We do well to honor Lyndon Johnson. He understood the power of government to make America better. But it is not enough to honor his legacy. It is time to stir ourselves, as he pushed himself, to not simply defend his contributions, but to extend them to meet the challenges of our day.

 

More articles by:

Jesse Jackson is the founder of Rainbow/PUSH.

CounterPunch Magazine

minimag-edit

bernie-the-sandernistas-cover-344x550

zen economics

June 28, 2017
Diana Johnstone
Macron’s Mission: Save the European Union From Itself
Jordon Kraemer
The Cultural Anxiety of the White Middle Class
Vijay Prashad
Modi and Trump: When the Titans of Hate Politics Meet
Jonathan Cook
Israel’s Efforts to Hide Palestinians From View No Longer Fools Young American Jews
Ron Jacobs
Gonna’ Have to Face It, You’re Addicted to War
Jim Lobe – Giulia McDonnell Nieto Del Rio
Is Trump Blundering Into the Next Middle East War?
Radical Washtenaw
David Ware, Killed By Police: a Vindication
John W. Whitehead
The Age of No Privacy: the Surveillance State Shifts into High Gear
Robert Mejia, Kay Beckermann and Curtis Sullivan
The Racial Politics of the Left’s Political Nostalgia
Tom H. Hastings
Courting Each Other
Winslow Myers
“A Decent Respect for the Opinions of Mankind”
Leonard Peltier
The Struggle is Never for Nothing
Jonathan Latham
Illegal GE Bacteria Detected in an Animal Feed Supplement
Deborah James
State of Play in the WTO: Toward the 11th Ministerial in Argentina
Andrew Stewart
Health Care for All: Why I Occupied Sen. Sheldon Whitehouse’s Office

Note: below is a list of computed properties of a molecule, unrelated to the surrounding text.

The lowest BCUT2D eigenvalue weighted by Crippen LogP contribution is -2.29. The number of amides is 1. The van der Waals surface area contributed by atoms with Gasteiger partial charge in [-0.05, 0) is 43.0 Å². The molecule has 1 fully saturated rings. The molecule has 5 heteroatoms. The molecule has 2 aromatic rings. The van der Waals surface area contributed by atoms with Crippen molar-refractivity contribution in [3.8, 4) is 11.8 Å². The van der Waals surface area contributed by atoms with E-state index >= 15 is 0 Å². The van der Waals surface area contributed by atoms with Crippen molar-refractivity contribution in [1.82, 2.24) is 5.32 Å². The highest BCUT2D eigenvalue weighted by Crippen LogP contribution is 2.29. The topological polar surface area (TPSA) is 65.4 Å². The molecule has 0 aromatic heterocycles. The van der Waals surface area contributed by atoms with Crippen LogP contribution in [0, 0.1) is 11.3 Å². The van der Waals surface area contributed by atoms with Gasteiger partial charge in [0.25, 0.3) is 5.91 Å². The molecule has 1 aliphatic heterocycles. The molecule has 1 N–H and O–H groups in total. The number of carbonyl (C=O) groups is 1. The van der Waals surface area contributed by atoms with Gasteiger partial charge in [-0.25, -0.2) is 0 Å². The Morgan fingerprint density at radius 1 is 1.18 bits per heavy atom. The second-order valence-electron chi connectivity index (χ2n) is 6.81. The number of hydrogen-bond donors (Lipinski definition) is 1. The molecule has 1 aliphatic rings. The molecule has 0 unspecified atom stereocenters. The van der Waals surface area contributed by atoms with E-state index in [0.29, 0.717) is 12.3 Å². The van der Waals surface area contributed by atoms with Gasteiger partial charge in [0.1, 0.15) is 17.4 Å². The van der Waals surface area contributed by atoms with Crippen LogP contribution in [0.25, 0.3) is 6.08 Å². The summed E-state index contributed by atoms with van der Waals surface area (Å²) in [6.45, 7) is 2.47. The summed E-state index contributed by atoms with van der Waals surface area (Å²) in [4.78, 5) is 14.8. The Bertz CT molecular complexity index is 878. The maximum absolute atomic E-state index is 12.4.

Binoy Kampmark
The European Commission, Google and Anti-Competition
Jesse Jackson
A Savage Health Care Bill
Jimmy Centeno
Cats and Meows in L.A.
June 27, 2017
Jim Kavanagh
California Scheming: Democrats Betray Single-Payer Again
Jonathan Cook
Hersh’s New Syria Revelations Buried From View
Edward Hunt
Excessive and Avoidable Harm in Yemen
Howard Lisnoff
The Death of Democracy Both Here and Abroad and All Those Colorful Sneakers
Gary Leupp
Immanuel Kant on Electoral Interference
Kenneth Surin
Theresa May and the Tories are in Freefall
Slavoj Zizek
Get the Left
Robert Fisk
Saudi Arabia Wants to Reduce Qatar to a Vassal State
Ralph Nader
Driverless Cars: Hype, Hubris and Distractions
Rima Najjar
Palestinians Are Seeking Justice in Jerusalem – Not an Abusive Life-Long Mate
Norman Solomon
Is ‘Russiagate’ Collapsing as a Political Strategy?
Binoy Kampmark
In the Twitter Building: Tech Incubators and Altering Perceptions
Dean Baker
Uber’s Repudiation is the Moment for the U.S. to Finally Start Regulating the So-called Sharing Economy
Rob Seimetz
What I Saw From The Law
George Wuerthner
The Causes of Forest Fires: Climate vs. Logging
June 26, 2017
William Hawes – Jason Holland
Lies That Capitalists Tell Us
Chairman Brandon Sazue
Out of the Shadow of Custer: Zinke Proves He’s No “Champion” of Indian Country With his Grizzly Lies
Patrick Cockburn
Grenfell Tower: the Tragic Price of the Rolled-Back Stat
Joseph Mangano
Tritium: Toxic Tip of the Nuclear Iceberg
Ray McGovern
Hersh’s Big Scoop: Bad Intel Behind Trump’s Syria Attack
Roy Eidelson
Heart of Darkness: Observations on a Torture Notebook
Geoff Beckman
Why Democrats Lose: the Case of Jon Ossoff
Matthew Stevenson
Travels Around Trump’s America
David Macaray
Law Enforcement’s Dirty Little Secret
Colin Todhunter
Future Shock: Imagining India
Yoav Litvin
Animals at the Roger Waters Concert
Binoy Kampmark
Pride in San Francisco
FacebookTwitterGoogle+RedditEmail